Tag Archives: Post Civil War Tariffs

How The South Has Already Paid Reparations

(October 25, 2019) American Spectator released my “The South Has Already Paid Reparations” article earlier today. It documents how Southerners, black and white, paid taxes to fund Northern costs of the Civil War for more than a hundred years after the war.


The South Has Already Paid Reparations

Ignored among current reparations discussions is the fact the South has already paid them — if not for slavery, then for losing the Civil War. For at least 25 years after the war, over half of the federal budget was devoted to three items: interest on federal debt; budget surpluses applied to debt retirements; and Union veterans’ pensions. None benefitted former Confederates even though they had to pay their share of taxes to fund them. If the Confederacy had been an independent defeated foe, such payments would have constituted reparations.

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The budget surpluses were used to pay down the federal war debts, which had increased 40-fold from $65 million at the start of the Civil War to $2.7 billion at the end. Southerners did not hold any of the bonds. National banks held some, which bought them for monetary reserves as mandated by the 1863 National Banking Act, but many Northern civilians also owned them.

Bond policies also penalized Southerners (black and white) another way. Specifically, the 1869 Public Credit Act required that the bonds be redeemed in gold even though Northern investors bought them during the war with Greenback paper money, which traded at a fluctuating discount to gold. Less than a year before the war ended, Greenback dollars traded at a 65 percent discount to gold in July 1864. Since the bond redemptions and interest had to be paid in gold, the value of paper money required to make such payments was larger than the face amount of the bonds and their associated interest coupons. The difference was an extra cost to the taxpayer but a bonus to the Northern bondholder.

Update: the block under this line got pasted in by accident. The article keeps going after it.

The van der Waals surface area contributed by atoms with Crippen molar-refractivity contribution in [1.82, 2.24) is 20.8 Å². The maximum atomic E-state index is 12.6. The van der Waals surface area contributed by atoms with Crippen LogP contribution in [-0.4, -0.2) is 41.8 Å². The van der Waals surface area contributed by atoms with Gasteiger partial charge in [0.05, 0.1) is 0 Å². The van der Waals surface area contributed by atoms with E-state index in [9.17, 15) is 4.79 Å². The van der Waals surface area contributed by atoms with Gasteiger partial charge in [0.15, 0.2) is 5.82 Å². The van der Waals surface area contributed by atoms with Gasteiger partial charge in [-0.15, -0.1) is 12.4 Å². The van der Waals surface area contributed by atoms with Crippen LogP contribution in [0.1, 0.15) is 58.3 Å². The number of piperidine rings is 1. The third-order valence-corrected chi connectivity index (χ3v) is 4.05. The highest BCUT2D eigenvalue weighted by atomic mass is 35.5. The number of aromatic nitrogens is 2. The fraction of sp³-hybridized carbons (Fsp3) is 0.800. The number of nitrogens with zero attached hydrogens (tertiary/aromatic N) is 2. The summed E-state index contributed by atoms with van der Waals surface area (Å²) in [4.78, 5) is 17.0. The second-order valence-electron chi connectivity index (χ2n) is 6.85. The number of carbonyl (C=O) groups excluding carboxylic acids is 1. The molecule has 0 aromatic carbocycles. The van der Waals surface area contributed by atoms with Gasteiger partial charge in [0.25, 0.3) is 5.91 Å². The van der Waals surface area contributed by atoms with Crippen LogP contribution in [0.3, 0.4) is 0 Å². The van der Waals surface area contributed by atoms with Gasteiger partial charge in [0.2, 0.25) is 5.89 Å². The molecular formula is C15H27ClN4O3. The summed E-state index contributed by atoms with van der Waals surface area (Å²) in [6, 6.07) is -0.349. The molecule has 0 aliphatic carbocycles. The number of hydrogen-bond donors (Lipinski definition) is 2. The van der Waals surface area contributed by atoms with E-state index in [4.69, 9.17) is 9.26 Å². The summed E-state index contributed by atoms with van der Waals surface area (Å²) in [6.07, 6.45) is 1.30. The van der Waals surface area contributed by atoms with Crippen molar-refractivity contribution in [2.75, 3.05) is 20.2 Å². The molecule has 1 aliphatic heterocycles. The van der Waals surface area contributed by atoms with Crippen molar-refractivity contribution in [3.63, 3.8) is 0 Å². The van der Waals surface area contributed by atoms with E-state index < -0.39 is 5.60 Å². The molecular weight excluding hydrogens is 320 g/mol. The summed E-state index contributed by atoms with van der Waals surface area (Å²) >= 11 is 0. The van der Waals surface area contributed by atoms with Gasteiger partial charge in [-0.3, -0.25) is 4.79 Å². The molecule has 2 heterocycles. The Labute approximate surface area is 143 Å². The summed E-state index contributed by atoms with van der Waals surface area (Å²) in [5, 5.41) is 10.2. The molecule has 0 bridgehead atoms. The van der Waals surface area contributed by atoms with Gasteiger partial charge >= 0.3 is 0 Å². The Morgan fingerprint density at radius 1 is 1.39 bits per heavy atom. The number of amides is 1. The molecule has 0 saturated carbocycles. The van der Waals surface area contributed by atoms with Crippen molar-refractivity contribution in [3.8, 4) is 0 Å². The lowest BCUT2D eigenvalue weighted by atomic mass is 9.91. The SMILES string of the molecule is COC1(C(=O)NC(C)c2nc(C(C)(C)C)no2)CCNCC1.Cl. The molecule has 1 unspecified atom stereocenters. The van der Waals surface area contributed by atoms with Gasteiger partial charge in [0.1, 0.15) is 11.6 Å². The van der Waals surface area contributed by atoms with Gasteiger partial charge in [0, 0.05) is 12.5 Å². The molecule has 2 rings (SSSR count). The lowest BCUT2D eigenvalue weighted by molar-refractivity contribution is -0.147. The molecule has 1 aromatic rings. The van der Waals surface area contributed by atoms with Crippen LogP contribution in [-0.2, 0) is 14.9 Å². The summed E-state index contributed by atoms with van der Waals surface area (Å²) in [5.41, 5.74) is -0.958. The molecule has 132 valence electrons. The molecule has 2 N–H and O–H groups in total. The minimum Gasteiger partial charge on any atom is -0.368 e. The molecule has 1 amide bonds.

Continue Reading at American Spectator


To learn more about how the South was impacted by the aftermath of the Civil War consider reading:

Southern Reconstruction by Philip Leigh
U. S. Grant’s Failed Presidency by Philip Leigh


How Tariffs Contributed to the Civil War

(December 18, 2017) While most modern historians minimize tariffs as a cause of the Civil War they nearly always fail to consider three points.

First, instead of explaining why tariffs fell from 1846 to the eve of the Civil War in 1860, they merely point to the decline as a reason to deny that the South could have been much concerned about future tariff policy. Nonetheless, one reason American rates dropped was because Great Britain had convicingly demonstrated the prosperity that free trade could provide after she abolished nearly all agricultural tariffs in 1846 and thereafter became the World’s mightiest economy. A second reason was that Britain’s action cut the legs out from under domestic protectionists who had eternally pointed to English trade barriers to justify the perpetuation of high American tariffs.

Second, they ignore the ancient wisdom: “To the victor belong the spoils.” Specifically, after winning the war, the Northern states increased America’s tariff on dutiable items from 18% before the war to an average of 45% for almost fifty years after the war. Rates dropped only temporarily during President Wilson’s era and then shot back up when the Republicans regained control of the federal government during the Roaring Twenties. America did not move toward a free trade posture until after World War II when the destroyed economies of Europe and Asia were incapable of offering any competition. Realizing that the fortunes of war had this time left them with a near worldwide monopoly on manufactured goods the Northern states suddenly wanted every country to remove tariffs.

Third, while they eagerly proclaim that the Confederate Constitution specifically legalized slavery, they almost always fail to point out that it also outlawed tariffs designed to protect any domestic industry. The Confederates regarded such tariffs as form of government welfare for politically well connected industries.

James Bovard provides a good two-part analysis of America’s historical tariffs up to the early 1930s. The second part is pertinent to the Civil War era. The first part is available through a link at the top of the second part.


Presently Amazon and Barnes & Noble Online are out-of-stock of my latest book, Southern Reconstruction. Although my publisher has ordered a second printing, the production run will not be completed before Christmas.

Meanwhile, some physical Barnes & Noble stores do have them in stock. Go to this link, and click on the “Want it today? Check Store Availability,” which is in small print to the right of the picture cover. The link will prompt you to enter your zip code and afterward display a list of stores nearby and will also indicate which ones have Southern Reconstruction in stock. Some other independent physical stores may also have the title in stock.

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